Monday, July 9, 2007

Fugitives among us

I don't know which is more interesting. That Akron's Fugitive Safe Surrender program is setting up to be a big success, or that we have a ton of fugitives living right under our noses.

The olly-olly-oxen-free program kicks of Wednesday morning and offers anyone with a non-violent warrant (felony or misdemeanor) a chance to surrender at a local church versus being hunted down by police. The House of the Lord in West Akron has volunteered to host the program, which has been a big success in other major cities.

Dozens of Akron-area offenders have already called in trying to give themselves up. Guess they're tired of living life looking over their shoulders. Still, why are so many on the run? Why is it so tough to fess up and deal with the allegations?

If you check with the Akron Clerk of Courts, you'll find that the top categories of warrants are drugs, thefts, and domestic violence. Now, contrast that with the population at the Summit County jail and you'll find that a great many of the non-violent offenders wouldn't be spending very long -- in many cases not even one night -- in jail if they'd just come to court days, weeks, and months ago.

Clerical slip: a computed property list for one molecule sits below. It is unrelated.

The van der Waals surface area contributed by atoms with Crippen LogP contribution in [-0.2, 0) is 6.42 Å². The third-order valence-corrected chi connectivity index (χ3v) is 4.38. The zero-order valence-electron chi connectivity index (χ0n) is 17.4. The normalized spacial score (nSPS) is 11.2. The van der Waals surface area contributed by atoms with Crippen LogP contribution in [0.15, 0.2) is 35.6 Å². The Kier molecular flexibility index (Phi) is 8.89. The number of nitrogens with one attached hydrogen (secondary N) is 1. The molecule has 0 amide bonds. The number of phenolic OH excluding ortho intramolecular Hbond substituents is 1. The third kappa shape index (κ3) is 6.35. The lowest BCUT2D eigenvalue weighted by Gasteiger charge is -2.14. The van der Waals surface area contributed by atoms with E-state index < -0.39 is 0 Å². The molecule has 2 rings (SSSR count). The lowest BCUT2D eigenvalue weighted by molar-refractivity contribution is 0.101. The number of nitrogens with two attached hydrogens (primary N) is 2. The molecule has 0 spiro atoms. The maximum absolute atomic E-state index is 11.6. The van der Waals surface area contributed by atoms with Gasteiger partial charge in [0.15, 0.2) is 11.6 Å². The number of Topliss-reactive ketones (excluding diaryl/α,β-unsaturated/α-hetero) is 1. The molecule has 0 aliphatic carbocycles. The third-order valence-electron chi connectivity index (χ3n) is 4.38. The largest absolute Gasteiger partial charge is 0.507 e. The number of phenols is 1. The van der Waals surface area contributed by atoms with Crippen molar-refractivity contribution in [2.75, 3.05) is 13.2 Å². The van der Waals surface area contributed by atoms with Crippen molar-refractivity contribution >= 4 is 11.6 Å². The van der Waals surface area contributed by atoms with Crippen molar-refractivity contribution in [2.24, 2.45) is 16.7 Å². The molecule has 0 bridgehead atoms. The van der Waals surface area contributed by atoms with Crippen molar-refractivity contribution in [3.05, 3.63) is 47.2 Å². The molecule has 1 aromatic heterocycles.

A few years back, I got the idea to request the complete database of ALL active warrants at the Akron Clerk of Courts. Got the records for free (don't you just love Ohio's public records laws??). Anyway, we put the entire database on TV3's website and told folks they could search for their friends, neighbors, and even themselves, just to see if they or someone they know is wanted for anything. As I recall, that database got more web "hits" than a program we were paying big money to have on the web -- a reality show in the Flats with six people living together. What's that tell you about the number of people on the run in Akron and the number of people checking up on them?

I always thought that police should use the on-line court records like a reverse warrant trap. Wait until someone checks the warrant status of "John Smith", then immediately trace the computer that made the check, and close in on them. Who else is going to check John Smith's warrant status but Smith himself or those close to him, right?

I'm really hopeful the Fugitive program will help clear our courts of a truckload of cases and help some local residents get on with living. After all, the surrenders will give us news items for several days, so it's helps with work for sure. Still, I'd like to believe more folks will "be a man" as the saying goes, and get these things handled long before they see a way out on the evening news.

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